The Frankenstein and Wolf Man series continued with The Ghost of Frankenstein (1942), in which Chaney, Jr. played Frankenstein's monster and Lugosi reprised his role as Ygor, and Frankenstein Meets the Wolf Man (1943) with Lugosi as the Frankenstein monster and Chaney, Jr. as the Wolf Man. Son of Dracula (1943) featured Chaney, Jr. in Lugosi's original role as the Count. The Mummy series was also continued with The Mummy's Hand (1940), The Mummy's Tomb (1942), The Mummy's Ghost and The Mummy's Curse (both 1944) with Chaney, Jr. as the Mummy in the last three films. House of Frankenstein (1944) and House of Dracula (1945) featured many of the monsters from the studio's previous films. As the decade drew to a close, the comedy Abbott and Costello Meet Frankenstein (1948) features Lugosi in his second movie as Count Dracula, starring alongside Chaney, Jr. as Larry Talbot (the Wolf Man), and Glenn Strange as Frankenstein's monster.
Abbott and Costello appeared in films featuring characters such as the Mummy and the Invisible Man. Creature from the Black Lagoon, directed by Jack Arnold, was released in 1954. Dracula and Frankenstein were re-released as double features in theatres, and were later broadcast in syndication on American television in 1957 as part of the Shock Theater package of Universal Monster Movies. Magazines such as Famous Monsters of Filmland covered the monster films. Universal spent the last half of the decade issuing a number of one-shot monster films.
The Mummy & Scorpion King (1999-2015)
Universal Horror Mummy (1932–1955)
Hammer Horror Mummy (1959-1971)
- The Mummy (1959)
- The Curse of the Mummy's Tomb (1964)
- The Mummy's Shroud (1967)
- Blood from the Mummy's Tomb (1971)
Monster Force (1994)
Monster Force was a 13-episode animated television series created in 1994 by Universal Cartoon Studios and Canadian studio Lacewood Productions. The story is set in approx. 2020 and centers on a group of teenagers who, with help of high tech weaponry, fight off against classic Universal Monsters and spiritual beings threatening humanity. Some of the crew have personal vendettas (e.g., one has the "curse of the Wolfman" that has been handed down through generations and another had a family member taken away from her by Dracula), while others fight for Mankind out of a sense of altruism. The series aired in syndication alongside another Universal animated series, Exosquad. Universal Studios Home Entertainment released the first 7 episodes to DVD on September 15, 2009.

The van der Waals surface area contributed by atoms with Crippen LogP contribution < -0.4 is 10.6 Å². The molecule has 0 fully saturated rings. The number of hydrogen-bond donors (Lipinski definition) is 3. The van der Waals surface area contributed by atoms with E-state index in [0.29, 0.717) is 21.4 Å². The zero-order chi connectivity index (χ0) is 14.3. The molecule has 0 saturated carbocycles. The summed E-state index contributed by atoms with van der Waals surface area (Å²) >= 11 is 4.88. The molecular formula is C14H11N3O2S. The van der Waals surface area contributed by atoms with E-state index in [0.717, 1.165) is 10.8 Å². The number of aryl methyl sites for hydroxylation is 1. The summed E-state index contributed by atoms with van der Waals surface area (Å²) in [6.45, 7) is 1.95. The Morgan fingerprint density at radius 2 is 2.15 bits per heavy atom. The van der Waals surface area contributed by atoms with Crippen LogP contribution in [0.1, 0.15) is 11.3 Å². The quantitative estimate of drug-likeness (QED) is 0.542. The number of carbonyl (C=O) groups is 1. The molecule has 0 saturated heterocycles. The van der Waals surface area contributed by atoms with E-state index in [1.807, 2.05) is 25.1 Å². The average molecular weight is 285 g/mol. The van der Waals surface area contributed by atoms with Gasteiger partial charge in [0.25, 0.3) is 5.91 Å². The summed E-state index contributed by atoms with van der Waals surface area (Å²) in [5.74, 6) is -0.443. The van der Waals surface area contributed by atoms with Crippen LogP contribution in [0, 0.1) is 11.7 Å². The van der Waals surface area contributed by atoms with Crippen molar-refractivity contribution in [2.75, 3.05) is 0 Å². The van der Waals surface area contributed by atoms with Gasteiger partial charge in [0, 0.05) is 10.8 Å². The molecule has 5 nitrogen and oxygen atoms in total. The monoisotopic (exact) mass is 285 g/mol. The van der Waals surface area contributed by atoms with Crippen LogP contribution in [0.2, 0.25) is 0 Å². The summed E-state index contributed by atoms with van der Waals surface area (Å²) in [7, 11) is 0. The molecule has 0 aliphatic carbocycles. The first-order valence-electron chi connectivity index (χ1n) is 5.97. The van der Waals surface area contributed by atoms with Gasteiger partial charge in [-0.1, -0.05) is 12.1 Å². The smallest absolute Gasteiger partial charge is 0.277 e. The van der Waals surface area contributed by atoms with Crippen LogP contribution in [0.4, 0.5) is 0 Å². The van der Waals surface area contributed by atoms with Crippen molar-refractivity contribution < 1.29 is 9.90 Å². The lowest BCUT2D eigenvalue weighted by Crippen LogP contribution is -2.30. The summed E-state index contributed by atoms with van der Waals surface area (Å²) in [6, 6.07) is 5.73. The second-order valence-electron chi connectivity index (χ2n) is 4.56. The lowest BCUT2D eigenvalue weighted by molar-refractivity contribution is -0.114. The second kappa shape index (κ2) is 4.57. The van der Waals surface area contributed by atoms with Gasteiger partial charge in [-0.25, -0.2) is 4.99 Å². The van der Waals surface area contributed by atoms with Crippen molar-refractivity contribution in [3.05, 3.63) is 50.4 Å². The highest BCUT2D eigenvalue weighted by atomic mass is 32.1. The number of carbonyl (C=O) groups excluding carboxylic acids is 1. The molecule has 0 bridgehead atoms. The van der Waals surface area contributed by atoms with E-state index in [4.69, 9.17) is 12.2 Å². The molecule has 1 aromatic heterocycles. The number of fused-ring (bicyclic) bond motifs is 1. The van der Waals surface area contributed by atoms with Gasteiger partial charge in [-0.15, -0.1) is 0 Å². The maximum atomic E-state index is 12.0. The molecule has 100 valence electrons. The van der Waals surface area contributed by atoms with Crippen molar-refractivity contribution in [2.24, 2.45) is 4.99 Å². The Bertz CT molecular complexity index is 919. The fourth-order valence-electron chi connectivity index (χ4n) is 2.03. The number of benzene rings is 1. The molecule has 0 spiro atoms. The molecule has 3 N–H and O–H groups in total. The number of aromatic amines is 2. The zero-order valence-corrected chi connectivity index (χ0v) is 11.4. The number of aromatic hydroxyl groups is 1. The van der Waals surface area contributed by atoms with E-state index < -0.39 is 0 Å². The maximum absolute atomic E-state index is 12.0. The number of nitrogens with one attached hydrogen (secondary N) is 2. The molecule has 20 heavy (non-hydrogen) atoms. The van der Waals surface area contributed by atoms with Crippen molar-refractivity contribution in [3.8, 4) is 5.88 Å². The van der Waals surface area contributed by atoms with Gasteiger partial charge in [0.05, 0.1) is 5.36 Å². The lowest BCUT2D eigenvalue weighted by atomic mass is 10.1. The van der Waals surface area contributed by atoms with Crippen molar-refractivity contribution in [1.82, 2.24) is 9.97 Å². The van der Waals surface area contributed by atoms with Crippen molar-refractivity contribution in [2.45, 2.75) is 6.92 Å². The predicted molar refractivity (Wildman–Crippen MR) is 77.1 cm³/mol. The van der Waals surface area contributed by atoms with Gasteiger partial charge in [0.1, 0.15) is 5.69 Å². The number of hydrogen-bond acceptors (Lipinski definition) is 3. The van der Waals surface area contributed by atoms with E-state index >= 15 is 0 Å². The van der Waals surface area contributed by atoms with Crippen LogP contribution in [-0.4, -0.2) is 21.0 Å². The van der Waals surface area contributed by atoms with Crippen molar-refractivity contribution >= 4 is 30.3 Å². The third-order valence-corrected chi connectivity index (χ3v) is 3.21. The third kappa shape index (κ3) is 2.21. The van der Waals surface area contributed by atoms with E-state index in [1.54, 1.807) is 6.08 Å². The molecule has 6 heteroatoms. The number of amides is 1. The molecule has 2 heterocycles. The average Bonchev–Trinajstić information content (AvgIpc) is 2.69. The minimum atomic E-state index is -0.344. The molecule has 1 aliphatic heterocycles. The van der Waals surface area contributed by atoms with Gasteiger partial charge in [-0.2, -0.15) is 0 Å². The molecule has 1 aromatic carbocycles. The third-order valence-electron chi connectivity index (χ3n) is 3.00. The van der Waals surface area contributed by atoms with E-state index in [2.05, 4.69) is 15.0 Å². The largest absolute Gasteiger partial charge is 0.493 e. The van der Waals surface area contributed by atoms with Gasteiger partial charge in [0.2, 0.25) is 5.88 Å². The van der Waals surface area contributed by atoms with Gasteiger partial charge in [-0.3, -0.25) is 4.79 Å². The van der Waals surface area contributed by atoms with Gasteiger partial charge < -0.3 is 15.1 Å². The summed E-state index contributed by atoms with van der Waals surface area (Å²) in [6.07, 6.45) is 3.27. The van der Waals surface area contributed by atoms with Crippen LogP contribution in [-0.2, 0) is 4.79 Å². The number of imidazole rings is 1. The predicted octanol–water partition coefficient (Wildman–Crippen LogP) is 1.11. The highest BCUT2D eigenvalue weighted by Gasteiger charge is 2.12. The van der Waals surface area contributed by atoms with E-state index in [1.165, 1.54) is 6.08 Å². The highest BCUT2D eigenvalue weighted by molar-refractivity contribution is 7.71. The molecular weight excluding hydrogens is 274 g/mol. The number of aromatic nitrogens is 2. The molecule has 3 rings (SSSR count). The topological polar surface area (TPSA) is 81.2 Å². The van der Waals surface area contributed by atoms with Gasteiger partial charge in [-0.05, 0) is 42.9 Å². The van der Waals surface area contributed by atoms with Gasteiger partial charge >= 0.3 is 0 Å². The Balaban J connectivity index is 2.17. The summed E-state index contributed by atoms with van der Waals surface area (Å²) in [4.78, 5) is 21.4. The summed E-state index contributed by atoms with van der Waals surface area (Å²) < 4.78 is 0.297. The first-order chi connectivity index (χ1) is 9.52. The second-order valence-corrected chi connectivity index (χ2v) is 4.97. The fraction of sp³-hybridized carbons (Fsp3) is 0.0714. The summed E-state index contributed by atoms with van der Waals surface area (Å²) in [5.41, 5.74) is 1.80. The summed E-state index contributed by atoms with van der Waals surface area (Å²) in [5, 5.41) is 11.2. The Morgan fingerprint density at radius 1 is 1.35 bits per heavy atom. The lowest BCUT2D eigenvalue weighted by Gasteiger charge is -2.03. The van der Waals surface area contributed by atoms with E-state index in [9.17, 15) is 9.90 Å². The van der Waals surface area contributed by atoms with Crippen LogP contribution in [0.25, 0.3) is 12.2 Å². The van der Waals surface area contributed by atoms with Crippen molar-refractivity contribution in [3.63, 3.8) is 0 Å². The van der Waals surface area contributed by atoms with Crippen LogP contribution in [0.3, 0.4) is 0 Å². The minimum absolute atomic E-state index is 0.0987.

The Mummy: Animated Series (2001)
The Mummy: The Animated Series is an animated series produced by Universal Cartoon Studios to capitalize on the success of The Mummy. It premiered on Kids' WB! On The WB network on September 29, 2001. It is set sometime between 1920 and 1934. It was retooled and rechristened The Mummy: Secrets of the Medjai for its second season, which began on February 15, 2003. The show was cancelled on June 7, 2003. Reruns of the show aired on Toon Disney.
Stephen Sommers Mummy (1999-2008)
In 1999, Stephen Sommers wrote and directed a remake of The Mummy, loosely based on the original film of 1932. This film switches genres from the emphasis on horror to adventure, concentrating more on action sequences and effects, and a higher element of Egyptian lore. The film became a box office success spawning two sequels and a canceled fourth film, a spin-off series, and an animated television series. The first two films received mixed reviews, while third film received mostly negative reviews.
The Mummy opened on May 7, 1999, and grossed $43 million in 3,210 theaters during its opening weekend in the United States; the film went on to gross $416 million worldwide. The box-office success led to a 2001 sequel, The Mummy Returns, as well as The Mummy: The Animated Series, and the spin-off film The Scorpion King. Seven years later, the third installment, The Mummy: Tomb of the Dragon Emperor, opened on August 1, 2008. Universal Pictures also opened a roller coaster, Revenge of the Mummy, in 2004. Novelizations of the film and its sequels were written by Max Allan Collins.